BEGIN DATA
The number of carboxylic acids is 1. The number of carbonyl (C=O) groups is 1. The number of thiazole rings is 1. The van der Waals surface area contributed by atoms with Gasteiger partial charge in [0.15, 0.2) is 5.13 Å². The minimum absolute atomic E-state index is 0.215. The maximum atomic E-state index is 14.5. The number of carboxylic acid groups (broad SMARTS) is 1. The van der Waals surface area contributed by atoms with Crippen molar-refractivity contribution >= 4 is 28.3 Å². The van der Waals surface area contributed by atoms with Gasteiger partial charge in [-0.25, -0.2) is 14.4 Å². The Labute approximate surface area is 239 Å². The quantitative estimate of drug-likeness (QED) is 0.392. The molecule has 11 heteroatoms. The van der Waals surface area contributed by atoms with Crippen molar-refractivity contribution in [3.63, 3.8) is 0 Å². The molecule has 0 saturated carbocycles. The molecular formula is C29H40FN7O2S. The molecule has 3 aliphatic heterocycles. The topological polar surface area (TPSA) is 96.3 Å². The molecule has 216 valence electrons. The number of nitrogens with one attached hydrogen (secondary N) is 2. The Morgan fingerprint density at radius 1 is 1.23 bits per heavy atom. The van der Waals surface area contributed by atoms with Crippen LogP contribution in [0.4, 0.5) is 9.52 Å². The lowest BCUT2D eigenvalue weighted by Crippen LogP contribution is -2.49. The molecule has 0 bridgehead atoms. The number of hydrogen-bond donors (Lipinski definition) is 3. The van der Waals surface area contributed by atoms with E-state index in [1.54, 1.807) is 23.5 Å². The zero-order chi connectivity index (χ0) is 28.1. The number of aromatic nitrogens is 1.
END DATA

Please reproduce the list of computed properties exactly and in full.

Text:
The number of carboxylic acids is 1. The number of carbonyl (C=O) groups is 1. The number of thiazole rings is 1. The van der Waals surface area contributed by atoms with Gasteiger partial charge in [0.15, 0.2) is 5.13 Å². The minimum absolute atomic E-state index is 0.215. The maximum atomic E-state index is 14.5. The number of carboxylic acid groups (broad SMARTS) is 1. The van der Waals surface area contributed by atoms with Crippen molar-refractivity contribution >= 4 is 28.3 Å². The van der Waals surface area contributed by atoms with Gasteiger partial charge in [-0.25, -0.2) is 14.4 Å². The Labute approximate surface area is 239 Å². The quantitative estimate of drug-likeness (QED) is 0.392. The molecule has 11 heteroatoms. The van der Waals surface area contributed by atoms with Crippen molar-refractivity contribution in [3.63, 3.8) is 0 Å². The molecule has 0 saturated carbocycles. The molecular formula is C29H40FN7O2S. The molecule has 3 aliphatic heterocycles. The topological polar surface area (TPSA) is 96.3 Å². The molecule has 216 valence electrons. The number of nitrogens with one attached hydrogen (secondary N) is 2. The Morgan fingerprint density at radius 1 is 1.23 bits per heavy atom. The van der Waals surface area contributed by atoms with Crippen LogP contribution in [0.4, 0.5) is 9.52 Å². The lowest BCUT2D eigenvalue weighted by Crippen LogP contribution is -2.49. The molecule has 0 bridgehead atoms. The number of hydrogen-bond donors (Lipinski definition) is 3. The van der Waals surface area contributed by atoms with E-state index in [1.54, 1.807) is 23.5 Å². The zero-order chi connectivity index (χ0) is 28.1. The number of aromatic nitrogens is 1.